Republican gubernatorial candidate Nikki Haley called a commissioner at the
state's workforce agency while she was a sitting lawmaker to ask that an
audit of her family's business be suspended.
Haley's Democratic opponent, Vincent Sheheen, made Haley's request public this afternoon while responding to Haley's campaign statement that unemployed South Carolinians should submit to drug tests in order to collect unemployment benefits.
Haley says she asked for an extension.
Former Employment Security Commissioner Becky Richardson confirmed to The Post and Courier that Haley made the request. Richardson said she couldn't recall all the specifics but said that the audit was indeed suspended, though she doesn't remember for what length of time. Richardson said Haley told her "that it was a real busy time" when she made the request in early 2005. Haley has served in the statehouse since 2004.
Haley said Wednesday afternoon that in early 2005 said she called the customer service line at the workforce agency to find out how to request an extension for the routine audit of her family's business.
She said Richardson called her back.
"It is absolutely ludicrous for them to say I heavy-handed any request," Haley said.
Haley said the matter was routine practice for any small business.
Haley frequently says on the campaign trail that she has managed the books for her family business since she was 13 years old.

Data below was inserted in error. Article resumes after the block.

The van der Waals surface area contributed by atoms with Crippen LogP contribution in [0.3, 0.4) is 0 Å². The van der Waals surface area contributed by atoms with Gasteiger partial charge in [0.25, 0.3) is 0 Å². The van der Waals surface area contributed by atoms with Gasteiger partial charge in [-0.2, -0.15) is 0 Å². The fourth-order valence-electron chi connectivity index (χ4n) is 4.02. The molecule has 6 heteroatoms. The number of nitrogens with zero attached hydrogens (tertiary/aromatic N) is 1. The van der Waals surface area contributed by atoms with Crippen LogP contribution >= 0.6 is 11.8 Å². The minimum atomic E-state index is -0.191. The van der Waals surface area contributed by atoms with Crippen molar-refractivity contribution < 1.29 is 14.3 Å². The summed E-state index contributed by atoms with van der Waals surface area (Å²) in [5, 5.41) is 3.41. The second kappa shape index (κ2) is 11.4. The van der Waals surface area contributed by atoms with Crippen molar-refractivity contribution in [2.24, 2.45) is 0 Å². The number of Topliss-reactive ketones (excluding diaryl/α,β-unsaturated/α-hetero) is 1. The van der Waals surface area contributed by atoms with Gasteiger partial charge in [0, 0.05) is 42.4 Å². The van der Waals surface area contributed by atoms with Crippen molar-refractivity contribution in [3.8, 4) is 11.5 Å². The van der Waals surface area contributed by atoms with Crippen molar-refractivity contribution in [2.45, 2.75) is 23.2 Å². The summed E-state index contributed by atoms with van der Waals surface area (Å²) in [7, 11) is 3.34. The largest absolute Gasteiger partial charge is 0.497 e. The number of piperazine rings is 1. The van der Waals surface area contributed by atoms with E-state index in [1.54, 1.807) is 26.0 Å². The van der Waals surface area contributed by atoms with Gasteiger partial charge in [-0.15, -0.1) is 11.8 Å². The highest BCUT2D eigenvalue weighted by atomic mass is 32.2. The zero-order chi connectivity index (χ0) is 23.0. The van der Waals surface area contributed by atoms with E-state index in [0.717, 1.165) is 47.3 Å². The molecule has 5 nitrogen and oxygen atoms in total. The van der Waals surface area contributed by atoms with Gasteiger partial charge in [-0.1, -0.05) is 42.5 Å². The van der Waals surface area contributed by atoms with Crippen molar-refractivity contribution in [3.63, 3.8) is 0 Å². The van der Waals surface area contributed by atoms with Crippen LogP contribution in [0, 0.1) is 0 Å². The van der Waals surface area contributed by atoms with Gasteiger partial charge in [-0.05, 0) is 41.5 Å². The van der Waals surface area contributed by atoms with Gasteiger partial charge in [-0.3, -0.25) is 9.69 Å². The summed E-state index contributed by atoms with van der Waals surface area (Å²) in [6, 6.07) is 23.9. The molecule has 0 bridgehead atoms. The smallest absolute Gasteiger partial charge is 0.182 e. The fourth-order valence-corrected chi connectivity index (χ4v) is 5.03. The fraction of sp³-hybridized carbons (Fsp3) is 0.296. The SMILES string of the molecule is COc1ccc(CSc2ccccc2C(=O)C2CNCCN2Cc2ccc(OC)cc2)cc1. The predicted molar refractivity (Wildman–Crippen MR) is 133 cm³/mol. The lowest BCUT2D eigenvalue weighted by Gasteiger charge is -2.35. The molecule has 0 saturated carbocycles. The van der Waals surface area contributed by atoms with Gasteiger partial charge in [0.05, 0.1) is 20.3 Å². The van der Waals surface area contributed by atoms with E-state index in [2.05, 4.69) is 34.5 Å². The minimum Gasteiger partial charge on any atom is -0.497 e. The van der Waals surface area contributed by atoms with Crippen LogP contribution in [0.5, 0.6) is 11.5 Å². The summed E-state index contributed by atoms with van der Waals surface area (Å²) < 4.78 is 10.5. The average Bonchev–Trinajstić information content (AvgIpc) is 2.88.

Richardson said the audit was a review of financial records to make sure the business was paying its withholding taxes. Haley has been late in paying income taxes and withholding taxes, according to media investigations.
It's unclear if the audit would have uncovered late payments of withholding or if this was from a different period of time.
Richardson said the agency formerly know as the Employment Security Commission does suspend audits when businesses ask, but Richardson added that she couldn't recall the terms under which a suspension typically would be approved. She added she was not exactly sure why Haley called her, but the two had met at the Republican caucus; Richardson is a former lawmaker.
"Yet another example of why South Carolina cannot trust Nikki Haley," Sheheen said.
Haley said that Sheheen was trying to divert attention with his announcement
Earlier Tuesday, Haley had a news conference in Columbia accusing Sheheen of ignoring a clear warning in April 2008 that the unemployment trust fund that pays out benefits to jobless workers was going broke, and fast.
In the months that followed, the trust fund ran out of money and the state has been borrowing millions ever since.
The debt is projected to reach $2 billion before the state can pay it back.
Sheheen said he never ignored the warning. He said that in late 2008 he joined with 18 senators to request an audit of the workforce agency. That audit led to an overhaul that began earlier this year.